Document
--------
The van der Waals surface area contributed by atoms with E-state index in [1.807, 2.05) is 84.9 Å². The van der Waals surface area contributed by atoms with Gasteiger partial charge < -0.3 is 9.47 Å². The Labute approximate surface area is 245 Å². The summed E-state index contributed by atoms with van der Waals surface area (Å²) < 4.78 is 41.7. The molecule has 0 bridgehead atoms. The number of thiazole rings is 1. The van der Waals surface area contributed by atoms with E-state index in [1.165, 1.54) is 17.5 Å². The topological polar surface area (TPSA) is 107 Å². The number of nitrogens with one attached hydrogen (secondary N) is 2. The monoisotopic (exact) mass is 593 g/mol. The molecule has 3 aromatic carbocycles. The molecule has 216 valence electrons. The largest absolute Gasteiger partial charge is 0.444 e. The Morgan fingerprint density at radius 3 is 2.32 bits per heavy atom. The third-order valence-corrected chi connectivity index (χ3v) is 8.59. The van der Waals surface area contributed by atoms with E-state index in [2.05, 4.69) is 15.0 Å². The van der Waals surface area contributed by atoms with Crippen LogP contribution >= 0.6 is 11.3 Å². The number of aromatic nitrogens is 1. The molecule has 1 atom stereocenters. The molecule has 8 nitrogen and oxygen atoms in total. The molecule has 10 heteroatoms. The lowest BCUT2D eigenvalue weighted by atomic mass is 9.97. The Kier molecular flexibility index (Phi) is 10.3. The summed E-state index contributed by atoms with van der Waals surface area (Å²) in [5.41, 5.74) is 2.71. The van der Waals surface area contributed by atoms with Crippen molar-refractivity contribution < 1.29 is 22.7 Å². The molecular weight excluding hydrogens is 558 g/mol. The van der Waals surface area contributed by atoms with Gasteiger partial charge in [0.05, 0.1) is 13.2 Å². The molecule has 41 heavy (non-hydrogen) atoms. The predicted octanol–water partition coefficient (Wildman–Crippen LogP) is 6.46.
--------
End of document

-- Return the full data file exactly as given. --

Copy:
The van der Waals surface area contributed by atoms with E-state index in [1.807, 2.05) is 84.9 Å². The van der Waals surface area contributed by atoms with Gasteiger partial charge < -0.3 is 9.47 Å². The Labute approximate surface area is 245 Å². The summed E-state index contributed by atoms with van der Waals surface area (Å²) < 4.78 is 41.7. The molecule has 0 bridgehead atoms. The number of thiazole rings is 1. The van der Waals surface area contributed by atoms with E-state index in [1.165, 1.54) is 17.5 Å². The topological polar surface area (TPSA) is 107 Å². The number of nitrogens with one attached hydrogen (secondary N) is 2. The monoisotopic (exact) mass is 593 g/mol. The molecule has 3 aromatic carbocycles. The molecule has 216 valence electrons. The largest absolute Gasteiger partial charge is 0.444 e. The Morgan fingerprint density at radius 3 is 2.32 bits per heavy atom. The third-order valence-corrected chi connectivity index (χ3v) is 8.59. The van der Waals surface area contributed by atoms with E-state index in [2.05, 4.69) is 15.0 Å². The van der Waals surface area contributed by atoms with Crippen LogP contribution >= 0.6 is 11.3 Å². The number of aromatic nitrogens is 1. The molecule has 1 atom stereocenters. The molecule has 8 nitrogen and oxygen atoms in total. The molecule has 10 heteroatoms. The lowest BCUT2D eigenvalue weighted by atomic mass is 9.97. The Kier molecular flexibility index (Phi) is 10.3. The summed E-state index contributed by atoms with van der Waals surface area (Å²) in [5.41, 5.74) is 2.71. The van der Waals surface area contributed by atoms with Crippen molar-refractivity contribution < 1.29 is 22.7 Å². The molecular weight excluding hydrogens is 558 g/mol. The van der Waals surface area contributed by atoms with Gasteiger partial charge in [0.05, 0.1) is 13.2 Å². The molecule has 41 heavy (non-hydrogen) atoms. The predicted octanol–water partition coefficient (Wildman–Crippen LogP) is 6.46.